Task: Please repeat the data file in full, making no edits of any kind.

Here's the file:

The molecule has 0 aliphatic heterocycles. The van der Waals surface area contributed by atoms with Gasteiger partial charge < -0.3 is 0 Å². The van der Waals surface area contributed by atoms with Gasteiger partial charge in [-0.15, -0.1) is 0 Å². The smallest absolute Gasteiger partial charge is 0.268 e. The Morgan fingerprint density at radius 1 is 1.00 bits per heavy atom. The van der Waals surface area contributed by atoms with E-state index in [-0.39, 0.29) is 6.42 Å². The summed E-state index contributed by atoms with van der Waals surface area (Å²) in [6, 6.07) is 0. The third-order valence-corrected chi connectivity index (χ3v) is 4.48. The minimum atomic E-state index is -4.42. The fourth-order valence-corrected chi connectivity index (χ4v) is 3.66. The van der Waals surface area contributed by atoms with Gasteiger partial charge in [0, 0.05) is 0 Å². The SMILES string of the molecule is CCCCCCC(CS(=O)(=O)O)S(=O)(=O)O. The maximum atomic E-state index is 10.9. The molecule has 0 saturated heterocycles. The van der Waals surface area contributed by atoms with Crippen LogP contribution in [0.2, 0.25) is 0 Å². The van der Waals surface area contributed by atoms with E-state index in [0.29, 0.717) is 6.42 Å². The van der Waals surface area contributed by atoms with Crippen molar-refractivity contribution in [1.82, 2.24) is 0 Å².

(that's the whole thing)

The molecule has 0 aliphatic heterocycles. The van der Waals surface area contributed by atoms with Gasteiger partial charge < -0.3 is 0 Å². The van der Waals surface area contributed by atoms with Gasteiger partial charge in [-0.15, -0.1) is 0 Å². The smallest absolute Gasteiger partial charge is 0.268 e. The Morgan fingerprint density at radius 1 is 1.00 bits per heavy atom. The van der Waals surface area contributed by atoms with E-state index in [-0.39, 0.29) is 6.42 Å². The summed E-state index contributed by atoms with van der Waals surface area (Å²) in [6, 6.07) is 0. The third-order valence-corrected chi connectivity index (χ3v) is 4.48. The minimum atomic E-state index is -4.42. The fourth-order valence-corrected chi connectivity index (χ4v) is 3.66. The van der Waals surface area contributed by atoms with Gasteiger partial charge in [0, 0.05) is 0 Å². The SMILES string of the molecule is CCCCCCC(CS(=O)(=O)O)S(=O)(=O)O. The maximum atomic E-state index is 10.9. The molecule has 0 saturated heterocycles. The van der Waals surface area contributed by atoms with Crippen LogP contribution in [0.2, 0.25) is 0 Å². The van der Waals surface area contributed by atoms with E-state index in [0.29, 0.717) is 6.42 Å². The van der Waals surface area contributed by atoms with Crippen molar-refractivity contribution in [1.82, 2.24) is 0 Å².